The Freedom to Run


I scanned the crowd of excited kids and anxious adults. There were too many to count. Too many to be out so early on a bitter cold Sunday morning. The wind whipped as we waited for the race to begin. Not only was it Norrin’s first New York Road Runners Kids Race, it was his first race with ‘typical’ kids.

There was music blaring. Kids laughing and chatting. Parents gossiping, running in place trying to keep warm. There were cops and volunteers with their bull horns, whistles and walkie talkies. And all I kept thinking was, could my son do thisWhat if Norrin ran away? What if he got lost in this crowd? I cursed myself for not thinking of bringing his ID necklace.

The kids were divided by age groups. Norrin was with the seven to nine year-olds and among them, he stood out. It is only among Norrin’s typical peers that autism is painfully obvious. The other kids are waiting with their friends, while my husband, Joseph, and I stand on either side Norrin – each of us holding a hand. Praising him for his “good waiting” and explaining the instructions of the race.

I turned to Joseph, “Maybe Norrin should run with the five to six-year-olds?”

“No. He can run with the kids his age. Norrin can run with the best of them.”

These are the moments when I admire Joseph the most. While I worry and am scared to let go, Joseph is always so fearless, so willing to let Norrin try new things.

Four years ago when Norrin was first diagnosed with autism, I remember telling a woman who lives in my neighborhood. (I call her the Mayor of Parkchester because the woman can’t walk down the block without greeting someone hello with a hug or kiss.) We took the same morning train into work and she’d seen me in the neighborhood with Joseph and Norrin. When I told her about Norrin’s autism diagnosis, she squeezed my hand and said all the things most people say after hearing someone’s kid just got diagnosed with autism. But then she said something no one else has ever said,  “Don’t disable him.”

At the time, I had no clue what she meant. Norrin couldn’t speak, point his finger, jump or clap his hands. My son had just been diagnosed with autism – a disability. His future was – and sometimes still is – so uncertain. How could I possibly disable Norrin more than he already was?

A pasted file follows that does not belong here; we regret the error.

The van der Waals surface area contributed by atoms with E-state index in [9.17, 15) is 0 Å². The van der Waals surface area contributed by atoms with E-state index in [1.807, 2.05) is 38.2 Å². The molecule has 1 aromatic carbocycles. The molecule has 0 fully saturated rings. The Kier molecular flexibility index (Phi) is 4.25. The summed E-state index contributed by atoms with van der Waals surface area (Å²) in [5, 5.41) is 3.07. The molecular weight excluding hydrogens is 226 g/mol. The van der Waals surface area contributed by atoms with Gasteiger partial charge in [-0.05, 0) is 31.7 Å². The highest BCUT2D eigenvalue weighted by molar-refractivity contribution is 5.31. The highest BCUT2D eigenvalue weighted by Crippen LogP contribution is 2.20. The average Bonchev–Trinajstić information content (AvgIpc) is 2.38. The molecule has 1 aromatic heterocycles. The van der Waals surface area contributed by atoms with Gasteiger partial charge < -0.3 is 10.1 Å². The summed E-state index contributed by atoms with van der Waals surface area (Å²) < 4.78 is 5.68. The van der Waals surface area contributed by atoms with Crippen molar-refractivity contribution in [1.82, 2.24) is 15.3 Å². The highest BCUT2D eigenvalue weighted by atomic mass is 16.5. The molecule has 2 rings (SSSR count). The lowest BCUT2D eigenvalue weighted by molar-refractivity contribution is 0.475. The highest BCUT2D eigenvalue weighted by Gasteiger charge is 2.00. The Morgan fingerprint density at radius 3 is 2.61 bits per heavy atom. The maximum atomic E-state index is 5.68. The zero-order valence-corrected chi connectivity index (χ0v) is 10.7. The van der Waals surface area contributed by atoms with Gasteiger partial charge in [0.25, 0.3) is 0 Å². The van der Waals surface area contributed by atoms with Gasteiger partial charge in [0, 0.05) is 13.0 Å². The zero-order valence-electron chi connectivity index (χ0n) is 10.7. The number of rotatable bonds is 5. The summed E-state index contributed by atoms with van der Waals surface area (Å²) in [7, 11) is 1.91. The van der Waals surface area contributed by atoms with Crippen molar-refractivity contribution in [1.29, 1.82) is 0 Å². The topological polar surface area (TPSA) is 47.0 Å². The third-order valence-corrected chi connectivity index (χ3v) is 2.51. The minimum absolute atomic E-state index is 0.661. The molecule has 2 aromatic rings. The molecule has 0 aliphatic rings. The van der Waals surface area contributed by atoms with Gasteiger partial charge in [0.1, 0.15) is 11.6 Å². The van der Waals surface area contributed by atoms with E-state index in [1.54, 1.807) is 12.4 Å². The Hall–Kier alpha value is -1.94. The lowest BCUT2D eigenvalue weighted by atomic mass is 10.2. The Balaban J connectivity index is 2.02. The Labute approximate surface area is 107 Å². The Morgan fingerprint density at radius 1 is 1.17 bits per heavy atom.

I am the first person to advocate for Norrin, to fight for his right to a Free and Appropriate Public Education (FAPE), to raise autism awareness. But I realized that there are moments when I am doubtful of what Norrin can and can’t do. Without meaning to, there are times when I do disable Norrin, when I hold him back without even giving Norrin the chance to at least try.

LisaQuinonesFontanez_AutismWonderland_NYRoadRunnersKidsRace_BabbleI cannot allow autism to get in Norrin’s way of experiencing new things.

I have to let go. I have to let him try. I have to give Norrin the freedom to run. I cannot be the one to disable him.

Sometimes I need days like last Sunday to remind me of the best special needs parenting advice I ever got.

Last Sunday, after waiting more than an hour in the frigid cold, Norrin ran his first race among his peers.

Norrin followed the instructions, waited behind the line, until the count of three before running. He ran fast and straight through, without stopping once. And when he got to the finish line, he stopped and waited. Smiling the whole time.

Norrin finished in last place but Joseph and I clapped and cheered and carried on as if he came in first.

Because for us – he did.

Read more of Lisa’s writing at AutismWonderland.

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Article Posted 3 years Ago
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